Private Foundation

Private Foundation

November 12, 2009 by Steve
This article looks at the delicate relationship between non-profits and donors. It stresses the responsibility for honest and efficient communication and examines a new breed of donors who consider themselves investors and seek much more information in the non profits they fund. Available free from the Stanford Social Innovation Review. Read More...
November 12, 2009 by Steve
This article takes a look at strategic or effective philanthropy—funding which actively seeks to efficiently achieve a donor's goals—and assesses some ways in which strategic philanthropy is structured. Free online from the Stanford Social Innovation Review Download:    Smart Money (3.35Mb) Read More...
November 12, 2009 by Steve
Download:    Gifts of the Muse (1Mb) Read More...
November 12, 2009 by Steve
Council on Foundations Annual Conference, May 1, 2001 Craig McGarvey, The James Irvine Foundation From a position of received privilege, how should one behave so that it might be put to productive use as people are learning to get better at their work? This is a central question facing philanthropy, and it figured centrally in preparations for today. How to say something appropriate and helpful under such extraordinary circumstances? There was the problem that no single foundation's body of work could possibly measure up to being singled out. Read More...
November 12, 2009 by Steve
Like well-meaning rich aunts, foundations are full of advice for nonprofit organizations and their leaders. From positions of relative financial security and isolated from the risks and challenges confronting most nonprofit executive directors, foundation leaders and program officers issue a constant stream of admonitions: Focus on finding dependable sources of income. Produce measurable results. Evaluate whether you are making a difference. Be strategic, not opportunistic. Build diverse boards. Spend more time on advocacy. Collaborate with other organizations. Read More...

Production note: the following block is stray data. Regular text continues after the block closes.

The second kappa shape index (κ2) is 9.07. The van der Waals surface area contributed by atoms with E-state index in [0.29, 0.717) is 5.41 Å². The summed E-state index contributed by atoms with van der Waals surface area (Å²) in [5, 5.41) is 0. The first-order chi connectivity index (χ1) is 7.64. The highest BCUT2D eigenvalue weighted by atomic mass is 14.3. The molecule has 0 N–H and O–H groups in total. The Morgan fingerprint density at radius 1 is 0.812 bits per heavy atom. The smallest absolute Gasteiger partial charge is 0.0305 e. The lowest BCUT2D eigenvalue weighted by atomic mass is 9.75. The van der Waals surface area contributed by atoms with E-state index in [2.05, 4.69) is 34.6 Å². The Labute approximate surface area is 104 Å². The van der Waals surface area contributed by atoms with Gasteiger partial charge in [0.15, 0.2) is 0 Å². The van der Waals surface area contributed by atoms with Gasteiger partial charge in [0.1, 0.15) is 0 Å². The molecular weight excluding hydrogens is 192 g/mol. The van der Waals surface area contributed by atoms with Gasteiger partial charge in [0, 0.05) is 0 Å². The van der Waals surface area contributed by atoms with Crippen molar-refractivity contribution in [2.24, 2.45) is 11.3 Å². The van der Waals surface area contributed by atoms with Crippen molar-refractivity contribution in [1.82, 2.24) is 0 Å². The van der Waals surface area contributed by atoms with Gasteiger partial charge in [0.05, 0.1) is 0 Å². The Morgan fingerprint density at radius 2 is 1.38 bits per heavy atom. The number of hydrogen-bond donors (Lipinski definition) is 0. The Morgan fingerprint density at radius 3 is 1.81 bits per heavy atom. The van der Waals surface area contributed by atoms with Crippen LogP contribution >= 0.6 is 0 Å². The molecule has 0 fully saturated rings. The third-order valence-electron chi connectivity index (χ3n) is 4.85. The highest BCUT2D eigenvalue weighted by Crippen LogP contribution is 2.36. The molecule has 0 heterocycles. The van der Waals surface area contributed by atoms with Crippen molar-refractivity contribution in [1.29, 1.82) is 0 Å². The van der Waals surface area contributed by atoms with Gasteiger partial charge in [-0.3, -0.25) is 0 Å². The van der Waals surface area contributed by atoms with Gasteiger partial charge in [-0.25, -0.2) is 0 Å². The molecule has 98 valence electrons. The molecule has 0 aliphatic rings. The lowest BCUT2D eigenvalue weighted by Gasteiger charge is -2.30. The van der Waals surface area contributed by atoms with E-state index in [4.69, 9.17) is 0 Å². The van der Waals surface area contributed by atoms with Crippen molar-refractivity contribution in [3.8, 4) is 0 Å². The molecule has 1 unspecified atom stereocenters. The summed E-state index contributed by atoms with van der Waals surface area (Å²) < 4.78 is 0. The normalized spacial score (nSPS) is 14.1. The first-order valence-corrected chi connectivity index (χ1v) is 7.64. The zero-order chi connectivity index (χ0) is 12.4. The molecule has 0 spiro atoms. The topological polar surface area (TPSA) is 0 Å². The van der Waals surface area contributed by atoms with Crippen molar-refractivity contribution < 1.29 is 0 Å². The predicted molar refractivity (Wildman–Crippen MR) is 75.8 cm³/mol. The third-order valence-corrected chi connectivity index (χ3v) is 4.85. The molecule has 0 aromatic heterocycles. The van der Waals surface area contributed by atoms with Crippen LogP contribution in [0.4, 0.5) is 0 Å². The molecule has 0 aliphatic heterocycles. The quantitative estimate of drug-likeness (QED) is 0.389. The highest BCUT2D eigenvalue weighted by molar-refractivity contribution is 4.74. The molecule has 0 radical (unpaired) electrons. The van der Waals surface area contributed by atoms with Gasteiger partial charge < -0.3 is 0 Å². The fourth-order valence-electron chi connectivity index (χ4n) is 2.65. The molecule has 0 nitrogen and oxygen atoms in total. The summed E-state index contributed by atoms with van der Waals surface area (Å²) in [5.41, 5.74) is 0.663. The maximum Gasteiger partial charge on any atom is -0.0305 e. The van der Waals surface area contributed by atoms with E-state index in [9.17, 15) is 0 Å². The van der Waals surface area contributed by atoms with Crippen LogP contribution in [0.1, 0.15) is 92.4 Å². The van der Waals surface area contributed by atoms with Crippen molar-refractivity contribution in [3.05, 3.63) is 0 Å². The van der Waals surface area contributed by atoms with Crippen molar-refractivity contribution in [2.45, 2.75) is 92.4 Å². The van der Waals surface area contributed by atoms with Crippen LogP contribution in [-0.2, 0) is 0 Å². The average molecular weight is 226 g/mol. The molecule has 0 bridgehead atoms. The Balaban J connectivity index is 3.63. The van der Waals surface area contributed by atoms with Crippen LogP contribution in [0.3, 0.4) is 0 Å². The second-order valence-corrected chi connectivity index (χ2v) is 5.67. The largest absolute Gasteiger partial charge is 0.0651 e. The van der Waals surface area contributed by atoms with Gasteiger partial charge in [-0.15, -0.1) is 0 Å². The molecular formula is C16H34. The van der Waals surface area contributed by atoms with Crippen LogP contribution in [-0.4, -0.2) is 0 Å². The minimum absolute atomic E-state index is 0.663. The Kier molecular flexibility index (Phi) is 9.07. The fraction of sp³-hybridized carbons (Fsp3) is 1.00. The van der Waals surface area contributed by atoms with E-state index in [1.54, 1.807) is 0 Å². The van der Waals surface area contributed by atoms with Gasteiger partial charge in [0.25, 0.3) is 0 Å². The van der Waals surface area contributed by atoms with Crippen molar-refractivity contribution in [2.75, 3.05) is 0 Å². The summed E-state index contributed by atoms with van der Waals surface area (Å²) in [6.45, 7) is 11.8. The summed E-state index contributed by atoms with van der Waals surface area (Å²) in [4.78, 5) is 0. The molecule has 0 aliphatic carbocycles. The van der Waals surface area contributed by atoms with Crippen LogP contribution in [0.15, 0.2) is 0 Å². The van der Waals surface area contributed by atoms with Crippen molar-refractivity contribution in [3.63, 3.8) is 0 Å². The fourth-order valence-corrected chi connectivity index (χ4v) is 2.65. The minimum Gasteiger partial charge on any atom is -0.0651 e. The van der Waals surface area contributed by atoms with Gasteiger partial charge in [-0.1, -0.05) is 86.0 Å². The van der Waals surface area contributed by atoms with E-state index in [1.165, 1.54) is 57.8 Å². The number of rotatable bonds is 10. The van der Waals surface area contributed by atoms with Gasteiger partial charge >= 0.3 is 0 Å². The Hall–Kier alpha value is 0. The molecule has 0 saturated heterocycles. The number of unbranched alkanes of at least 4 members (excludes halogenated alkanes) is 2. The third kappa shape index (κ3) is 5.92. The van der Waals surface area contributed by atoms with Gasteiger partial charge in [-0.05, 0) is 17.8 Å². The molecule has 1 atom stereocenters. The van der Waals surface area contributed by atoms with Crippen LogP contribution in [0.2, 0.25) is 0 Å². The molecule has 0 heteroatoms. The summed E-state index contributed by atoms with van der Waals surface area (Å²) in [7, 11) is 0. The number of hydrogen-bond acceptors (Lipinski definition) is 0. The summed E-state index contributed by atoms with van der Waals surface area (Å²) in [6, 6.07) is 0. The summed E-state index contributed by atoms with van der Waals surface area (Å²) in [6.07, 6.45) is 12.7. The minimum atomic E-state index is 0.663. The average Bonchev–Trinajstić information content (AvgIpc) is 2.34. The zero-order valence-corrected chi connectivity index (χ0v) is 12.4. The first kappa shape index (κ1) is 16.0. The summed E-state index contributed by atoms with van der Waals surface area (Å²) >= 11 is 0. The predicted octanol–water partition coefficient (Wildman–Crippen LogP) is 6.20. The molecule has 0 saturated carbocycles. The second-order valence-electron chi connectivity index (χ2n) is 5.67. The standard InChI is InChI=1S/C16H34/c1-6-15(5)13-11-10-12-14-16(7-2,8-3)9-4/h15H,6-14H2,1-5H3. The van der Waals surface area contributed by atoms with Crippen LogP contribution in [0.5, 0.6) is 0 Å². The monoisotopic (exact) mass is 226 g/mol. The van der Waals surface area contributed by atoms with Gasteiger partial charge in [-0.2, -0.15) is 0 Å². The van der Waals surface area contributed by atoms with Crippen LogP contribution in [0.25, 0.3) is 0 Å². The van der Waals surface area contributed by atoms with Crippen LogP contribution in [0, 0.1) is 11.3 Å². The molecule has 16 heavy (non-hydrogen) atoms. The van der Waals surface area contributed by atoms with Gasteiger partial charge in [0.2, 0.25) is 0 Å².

November 12, 2009 by Steve
Native America at the new Millennium is a Ford Foundation-funded collaboration by the Harvard Project, Native Nations Institute, and First Nations Development Institute that serves as a primer on contemporary American Indian affairs. NANM addresses topics as wide-ranging as tribal government, non-profit organizations, political activism, economic development, housing, welfare, health, arts, and media. Read More...
November 12, 2009 by Steve
First Nations Development Institute and Native Americans in Philanthropy convened a group of Native philanthropic leaders in Minneapolis/St. Paul on September 14 2005, to discuss how we can better support the development of Native foundations and Native philanthropy. The objective of this meeting was to provide insight and input into the design and implementation of a structure to support the further development of Native foundations and Native philanthropy through technical assistance, advocacy and research. Read More...
November 12, 2009 by Steve
This report presents key findings from a study of large foundations' giving to Native American causes and concerns. It addresses the real dollar value of grantmaking from 1989-2002, top donors and top recipients, and the general purposes to which grants are targeted. The pamphlet concludes with a discussion of what the data imply (and in particular, what action they ought to motivate) for foundations, Native-serving nonprofits, and tribal governments. Read More...
November 12, 2009 by Steve
This brief article offers a concise and practical look at the important difference between "outcomes" and "impact" in measuring the effectiveness of grants and programs, and provides information on designing evaluation methods and what measures to best apply. Posted courtesy of the Stanford Social Innovation Review. Download:    On the Frontlines (312Kb) Read More...
November 12, 2009 by Steve
The story of how the Boston Foundation became the first community foundation to develop and implement policy on exercising its proxy votes on investments to advance its mission. Posted courtesy of Stanford Social Innovation Review Download:    What Works (5.9Mb) Read More...